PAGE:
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Recently we read a lot about fake news, alternate facts and journalism lies. Companies like Facebook develop data science algorithms to detect these postings, based among other things on crowd sourcing (collective intelligence.)

But can the data scientist, with her inquisitive mind and strong sense of numbers and probabilities, use her brain to assess how true a piece of information is? I am talking here about fuzzy logic, and human rather than artificial intelligence to determine the probabilities.

Here is a recent, popular example: the Firefall in the Yosemite National Park (California), pictured below.

It is supposed to be a rare natural event occurring only in February under certain conditions, according to National Geographic. But there is also a famous, artificial firefall that took place a few miles away each year until 1968, and it was man-made (people throwing embers in the water atop the cliff)

As a data scientist, my first reaction is to assess a probability that the natural firewall is indeed genuine.

  • Probability for two such unrelated events (man-made and natural) to occur so close to each other, assuming both occurred: Maybe 1/10,000?
  • Probability for the two events, to look so similar: Maybe 1/10?
  • Probability for any one event to occur anywhere in a waterfall: Maybe 1/1,000,000? (who has ever seen a natural firefall?)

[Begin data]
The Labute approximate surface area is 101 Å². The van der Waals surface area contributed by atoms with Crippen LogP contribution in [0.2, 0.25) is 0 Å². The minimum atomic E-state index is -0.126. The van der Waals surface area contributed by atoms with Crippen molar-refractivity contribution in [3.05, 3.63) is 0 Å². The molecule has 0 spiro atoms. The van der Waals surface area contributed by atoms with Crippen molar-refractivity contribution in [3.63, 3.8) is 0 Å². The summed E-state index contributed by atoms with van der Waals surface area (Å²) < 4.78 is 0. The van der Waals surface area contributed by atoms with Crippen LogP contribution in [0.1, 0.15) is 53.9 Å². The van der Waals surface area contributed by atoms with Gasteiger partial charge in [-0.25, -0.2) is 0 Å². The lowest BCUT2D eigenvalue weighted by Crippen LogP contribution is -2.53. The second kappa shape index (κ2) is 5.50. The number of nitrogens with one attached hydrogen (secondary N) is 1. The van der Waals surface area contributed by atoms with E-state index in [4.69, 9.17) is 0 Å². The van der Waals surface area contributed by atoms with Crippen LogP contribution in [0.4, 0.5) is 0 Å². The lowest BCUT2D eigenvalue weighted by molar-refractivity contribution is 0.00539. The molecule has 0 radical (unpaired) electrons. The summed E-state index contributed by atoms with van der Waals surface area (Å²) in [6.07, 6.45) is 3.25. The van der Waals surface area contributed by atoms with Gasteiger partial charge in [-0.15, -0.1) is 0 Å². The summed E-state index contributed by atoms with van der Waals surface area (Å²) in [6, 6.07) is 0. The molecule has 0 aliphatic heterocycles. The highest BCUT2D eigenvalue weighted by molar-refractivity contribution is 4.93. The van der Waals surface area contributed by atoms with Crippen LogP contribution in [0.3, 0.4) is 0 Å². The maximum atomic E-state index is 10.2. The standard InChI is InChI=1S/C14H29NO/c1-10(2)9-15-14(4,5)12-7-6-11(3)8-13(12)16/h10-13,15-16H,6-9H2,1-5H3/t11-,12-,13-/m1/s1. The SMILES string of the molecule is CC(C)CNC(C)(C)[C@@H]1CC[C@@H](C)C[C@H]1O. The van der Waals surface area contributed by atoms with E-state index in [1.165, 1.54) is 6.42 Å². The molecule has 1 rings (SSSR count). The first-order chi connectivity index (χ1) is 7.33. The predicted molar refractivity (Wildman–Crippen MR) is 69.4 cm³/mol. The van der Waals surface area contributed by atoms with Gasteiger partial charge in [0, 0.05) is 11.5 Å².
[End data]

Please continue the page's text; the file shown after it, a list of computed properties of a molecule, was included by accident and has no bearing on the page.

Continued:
• Could this phenomenon be replicated in a laboratory or simulated on a computer? Probability for the sun to create that kind of glow on water?

Of course, this is balanced by the fact that journalists would report such an event only if it is extremely rare - a one in a million chance. That puts the odds of being real, according to my very wild guess, at 1,000,000 / (10,000 x 10 x 1,000,000) = 1 / 100,000.

My figures look more like an answer to a Microsoft job interview question. But it leads to some interesting question: What if the truth is somewhere in-between? What if the picture truly features a genuine, natural event, but the colors were altered or maybe it was once again a man-made event that the journalist was unaware of? How do you assign a probability to the fact that

  • The picture is real, unaltered
  • The picture is real, colors are exaggerated
  • The picture is real, unaltered, but the explanation is incorrect, or maybe totally wrong
  • This is fake, maybe a picture created using some software, or some other artifact, inspired by the old man-made firewall, and created on purpose to go viral 

Just food for thoughts. I don't have an answer, as I haven't spent enough time investigating this. But for about 30% of the news that I read in reputable outlets (and 95% of Facebook content) I am asking myself the same question. 

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